ABSTRACT: To assess the effects of iliofemoral vein stent placement on symptomatic lower extremity swelling (LES), presumed to be lymphedema, in patients with cancer. During the period 2005-2013, 62 patients (38 female; age, 60.4 y ± 15.4) with histology-proven metastatic disease and LES resistant to standard therapies were evaluated and found to have venous outflow obstruction. Stents were placed in the iliofemoral veins or inferior vena cava, or both, and evaluated by color Doppler ultrasound or contrast-enhanced computed tomography during the follow-up period. Patient symptoms were assessed using the Venous Disability Score (VDS) and the Galway Limb Swelling score, a patient-directed, 5-question symptom scoring system. Stents were successfully placed in all patients. During the follow-up period, in-stent thrombosis occurred in 13 patients, and additional stents were placed in 3 patients to treat luminal narrowing. The mean VDS improved significantly (P < .05): from 3.0 ± 0 on the day of the procedure to 2.95 ± 0.22 on day 3, 2.0 ± 0.33 on day 7, and 1.87 ± 0.34 on day 30. The mean Galway Limb Swelling score also improved significantly (P < 0.001): from 3.6 ± 0.74 on the day of the procedure to 1.96 ± 0.91 on day 3, 1.06 ± 0.78 on day 7, and 0.6 ± 0.66 on day 30. During the follow-up period, 60 patients died as a result of their underlying malignancy (mean, 230 d; range, 5-1,080 d). Iliofemoral or iliocaval venous stent placement may have a valuable role in patients with metastatic disease and symptomatic LES associated with venous obstruction. Copyright © 2015 SIR. Published by Elsevier Inc. All rights reserved.
    Journal of vascular and interventional radiology: JVIR 01/2015; 26(1):39-45.
  • Journal of vascular and interventional radiology: JVIR 01/2015; 26(1):135-7.
  • Journal of vascular and interventional radiology: JVIR 01/2015; 26(1):144-6.
  • Journal of vascular and interventional radiology: JVIR 01/2015; 26(1):139-42.
  • [Show abstract] [Hide abstract]
    ABSTRACT: Google Trends was used to characterize the relationship between the interventional radiology (IR) applicant pool and related Internet queries for "IR fellowship" from July 2006 to July 2013. Results were compared with National Residency Match Panel data by regression analysis and one-way analysis of variance. Search traffic for IR fellowship demonstrated a statistically significant linear annual increase (R(2) = 0.87; P = .0013). Total IR applicants increased by 184% (R(2) = 0.98; P = .0216). Search traffic was predictive of applicants for each match year (R(2) = 0.92; P = .0004) and programs filled (R(2) = 0.93; P = .0003). Internet queries mirror trainee professional interests, with significant increases in search traffic related to IR fellowship and strong correlation with growth in applicants. Copyright © 2015 SIR. Published by Elsevier Inc. All rights reserved.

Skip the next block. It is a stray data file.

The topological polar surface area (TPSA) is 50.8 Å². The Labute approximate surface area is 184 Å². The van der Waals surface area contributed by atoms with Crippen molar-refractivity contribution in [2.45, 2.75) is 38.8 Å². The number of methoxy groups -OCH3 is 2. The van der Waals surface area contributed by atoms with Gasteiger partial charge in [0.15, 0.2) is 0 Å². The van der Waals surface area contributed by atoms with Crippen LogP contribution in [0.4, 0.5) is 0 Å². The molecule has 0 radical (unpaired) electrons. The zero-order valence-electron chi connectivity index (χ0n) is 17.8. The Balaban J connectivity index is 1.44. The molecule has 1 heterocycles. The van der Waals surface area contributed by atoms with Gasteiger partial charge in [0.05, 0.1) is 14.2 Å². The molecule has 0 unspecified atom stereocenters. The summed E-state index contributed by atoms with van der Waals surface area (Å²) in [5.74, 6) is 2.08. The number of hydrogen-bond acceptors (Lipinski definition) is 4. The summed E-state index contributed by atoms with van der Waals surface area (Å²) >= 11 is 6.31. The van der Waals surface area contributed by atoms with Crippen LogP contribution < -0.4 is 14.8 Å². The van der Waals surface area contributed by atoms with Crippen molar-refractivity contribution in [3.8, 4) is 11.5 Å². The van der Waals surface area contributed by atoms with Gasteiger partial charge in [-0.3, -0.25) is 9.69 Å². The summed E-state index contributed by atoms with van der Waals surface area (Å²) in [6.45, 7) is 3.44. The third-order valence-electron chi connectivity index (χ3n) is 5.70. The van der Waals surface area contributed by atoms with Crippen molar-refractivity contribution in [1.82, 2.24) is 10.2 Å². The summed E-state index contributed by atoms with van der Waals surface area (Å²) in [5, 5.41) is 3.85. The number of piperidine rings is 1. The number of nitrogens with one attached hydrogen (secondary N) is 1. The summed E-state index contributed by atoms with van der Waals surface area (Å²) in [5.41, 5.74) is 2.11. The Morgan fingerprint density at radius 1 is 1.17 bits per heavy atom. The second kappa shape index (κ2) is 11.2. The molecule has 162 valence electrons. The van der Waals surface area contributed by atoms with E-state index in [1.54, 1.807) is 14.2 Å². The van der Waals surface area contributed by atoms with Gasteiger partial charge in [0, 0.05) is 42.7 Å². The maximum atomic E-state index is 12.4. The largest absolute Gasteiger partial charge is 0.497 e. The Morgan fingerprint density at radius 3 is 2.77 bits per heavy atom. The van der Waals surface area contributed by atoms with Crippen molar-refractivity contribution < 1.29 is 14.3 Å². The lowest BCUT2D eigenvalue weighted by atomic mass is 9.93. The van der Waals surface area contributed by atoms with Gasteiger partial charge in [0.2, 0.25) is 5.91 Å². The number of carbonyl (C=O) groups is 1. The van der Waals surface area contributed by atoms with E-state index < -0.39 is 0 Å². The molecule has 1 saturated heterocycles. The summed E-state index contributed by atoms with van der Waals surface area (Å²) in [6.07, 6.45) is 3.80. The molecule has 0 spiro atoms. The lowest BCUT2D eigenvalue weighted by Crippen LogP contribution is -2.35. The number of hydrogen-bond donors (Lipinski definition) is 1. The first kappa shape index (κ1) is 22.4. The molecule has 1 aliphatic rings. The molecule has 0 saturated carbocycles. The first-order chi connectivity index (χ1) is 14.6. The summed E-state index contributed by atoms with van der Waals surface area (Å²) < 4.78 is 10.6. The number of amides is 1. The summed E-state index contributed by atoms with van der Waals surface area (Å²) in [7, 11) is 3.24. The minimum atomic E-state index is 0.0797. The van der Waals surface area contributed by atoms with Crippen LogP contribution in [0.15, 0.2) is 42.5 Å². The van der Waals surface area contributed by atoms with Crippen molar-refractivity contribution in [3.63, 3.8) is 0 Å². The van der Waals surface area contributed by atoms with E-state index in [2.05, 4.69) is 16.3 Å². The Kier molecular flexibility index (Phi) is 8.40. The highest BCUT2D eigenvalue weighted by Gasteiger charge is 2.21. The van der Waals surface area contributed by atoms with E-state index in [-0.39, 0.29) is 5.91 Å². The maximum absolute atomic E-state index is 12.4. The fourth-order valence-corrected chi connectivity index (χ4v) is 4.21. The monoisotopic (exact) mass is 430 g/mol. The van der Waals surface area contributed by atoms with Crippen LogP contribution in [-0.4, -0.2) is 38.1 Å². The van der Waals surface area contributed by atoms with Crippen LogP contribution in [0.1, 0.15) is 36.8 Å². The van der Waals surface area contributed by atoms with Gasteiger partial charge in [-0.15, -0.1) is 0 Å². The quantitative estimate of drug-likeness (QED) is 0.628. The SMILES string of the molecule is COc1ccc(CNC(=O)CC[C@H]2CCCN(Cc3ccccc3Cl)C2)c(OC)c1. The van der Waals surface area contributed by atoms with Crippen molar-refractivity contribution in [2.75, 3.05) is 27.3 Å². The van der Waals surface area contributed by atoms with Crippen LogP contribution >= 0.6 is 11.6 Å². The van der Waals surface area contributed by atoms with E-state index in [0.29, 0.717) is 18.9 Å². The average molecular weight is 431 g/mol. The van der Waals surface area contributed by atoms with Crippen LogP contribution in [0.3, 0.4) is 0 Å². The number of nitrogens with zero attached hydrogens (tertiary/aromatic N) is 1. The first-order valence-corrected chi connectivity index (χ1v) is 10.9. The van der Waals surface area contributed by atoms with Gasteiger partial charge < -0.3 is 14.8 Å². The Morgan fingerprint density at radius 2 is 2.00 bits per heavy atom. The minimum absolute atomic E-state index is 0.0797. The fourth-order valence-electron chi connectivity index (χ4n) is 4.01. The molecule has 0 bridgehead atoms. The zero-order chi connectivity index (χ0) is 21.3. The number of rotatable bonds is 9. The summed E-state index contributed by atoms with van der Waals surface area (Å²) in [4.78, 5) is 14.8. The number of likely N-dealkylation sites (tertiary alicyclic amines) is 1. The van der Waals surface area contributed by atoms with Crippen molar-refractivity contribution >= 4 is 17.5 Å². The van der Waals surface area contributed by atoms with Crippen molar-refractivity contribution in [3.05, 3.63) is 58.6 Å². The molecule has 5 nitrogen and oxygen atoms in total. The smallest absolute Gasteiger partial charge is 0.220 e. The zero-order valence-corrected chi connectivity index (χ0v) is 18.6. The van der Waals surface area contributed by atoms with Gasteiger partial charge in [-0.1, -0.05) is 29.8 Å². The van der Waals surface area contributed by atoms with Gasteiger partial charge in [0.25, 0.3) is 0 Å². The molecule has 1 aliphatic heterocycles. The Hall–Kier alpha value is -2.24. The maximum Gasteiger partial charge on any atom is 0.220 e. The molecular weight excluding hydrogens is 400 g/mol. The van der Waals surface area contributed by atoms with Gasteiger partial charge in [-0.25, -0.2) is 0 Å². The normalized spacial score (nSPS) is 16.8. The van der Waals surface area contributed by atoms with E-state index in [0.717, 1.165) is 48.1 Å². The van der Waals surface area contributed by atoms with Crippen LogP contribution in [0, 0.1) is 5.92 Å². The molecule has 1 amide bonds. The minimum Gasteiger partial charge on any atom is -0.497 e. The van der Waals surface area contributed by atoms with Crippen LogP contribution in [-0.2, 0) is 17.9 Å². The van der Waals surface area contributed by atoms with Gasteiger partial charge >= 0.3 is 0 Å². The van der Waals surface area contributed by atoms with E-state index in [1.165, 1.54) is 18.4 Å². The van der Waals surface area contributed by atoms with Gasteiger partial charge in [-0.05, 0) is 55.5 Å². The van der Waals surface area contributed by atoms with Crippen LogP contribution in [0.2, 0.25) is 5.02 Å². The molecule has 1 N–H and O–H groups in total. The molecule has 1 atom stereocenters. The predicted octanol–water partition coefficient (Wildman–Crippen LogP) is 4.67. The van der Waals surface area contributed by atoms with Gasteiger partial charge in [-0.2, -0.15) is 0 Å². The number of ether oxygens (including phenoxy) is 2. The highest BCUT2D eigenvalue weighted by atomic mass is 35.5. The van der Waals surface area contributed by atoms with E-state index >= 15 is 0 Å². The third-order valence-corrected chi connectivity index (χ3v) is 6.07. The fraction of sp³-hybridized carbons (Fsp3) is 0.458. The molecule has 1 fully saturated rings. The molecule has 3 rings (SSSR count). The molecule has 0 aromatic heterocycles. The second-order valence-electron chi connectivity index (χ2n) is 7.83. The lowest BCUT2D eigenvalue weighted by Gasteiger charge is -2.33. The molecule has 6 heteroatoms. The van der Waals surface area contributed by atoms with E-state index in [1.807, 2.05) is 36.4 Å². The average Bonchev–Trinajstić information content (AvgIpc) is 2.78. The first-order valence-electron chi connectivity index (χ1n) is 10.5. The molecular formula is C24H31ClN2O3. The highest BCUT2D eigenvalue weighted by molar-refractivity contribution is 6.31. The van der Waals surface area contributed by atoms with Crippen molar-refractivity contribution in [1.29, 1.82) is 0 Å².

Journal of vascular and interventional radiology: JVIR 01/2015; 26(1):95-100.
  • Journal of vascular and interventional radiology: JVIR 01/2015; 26(1):142-4.
  • Journal of vascular and interventional radiology: JVIR 01/2015; 26(1):137-9.
  • Journal of vascular and interventional radiology: JVIR 01/2015; 26(1):131-3.
  • Journal of vascular and interventional radiology: JVIR 01/2015; 26(1):1-2.
  • Journal of vascular and interventional radiology: JVIR 01/2015; 26(1):3-6.
  • [Show abstract] [Hide abstract]
    ABSTRACT: A 46-year-old woman underwent inferior vena cava filter placement before bariatric surgery and returned within 6 months for routine removal. She complained of a 1-week history of severe chest pain, and during retrieval, two fractured filter components were identified including one arm in the right ventricle. The filter body and one fragment were successfully retrieved, but the fragment in the right ventricle was refractory to percutaneous retrieval. During open-heart surgery, the fragment was found traversing through the ventricular wall resulting in cardiac tamponade. Electron microscopic fragment analysis revealed high-cycle metal fatigue indicating the filter design failed to withstand this patient's natural inferior vena cava biomechanical motions. Copyright © 2015 SIR. Published by Elsevier Inc. All rights reserved.
    Journal of vascular and interventional radiology: JVIR 01/2015; 26(1):111-115.e1.
  • Journal of vascular and interventional radiology: JVIR 01/2015; 26(1):133-4.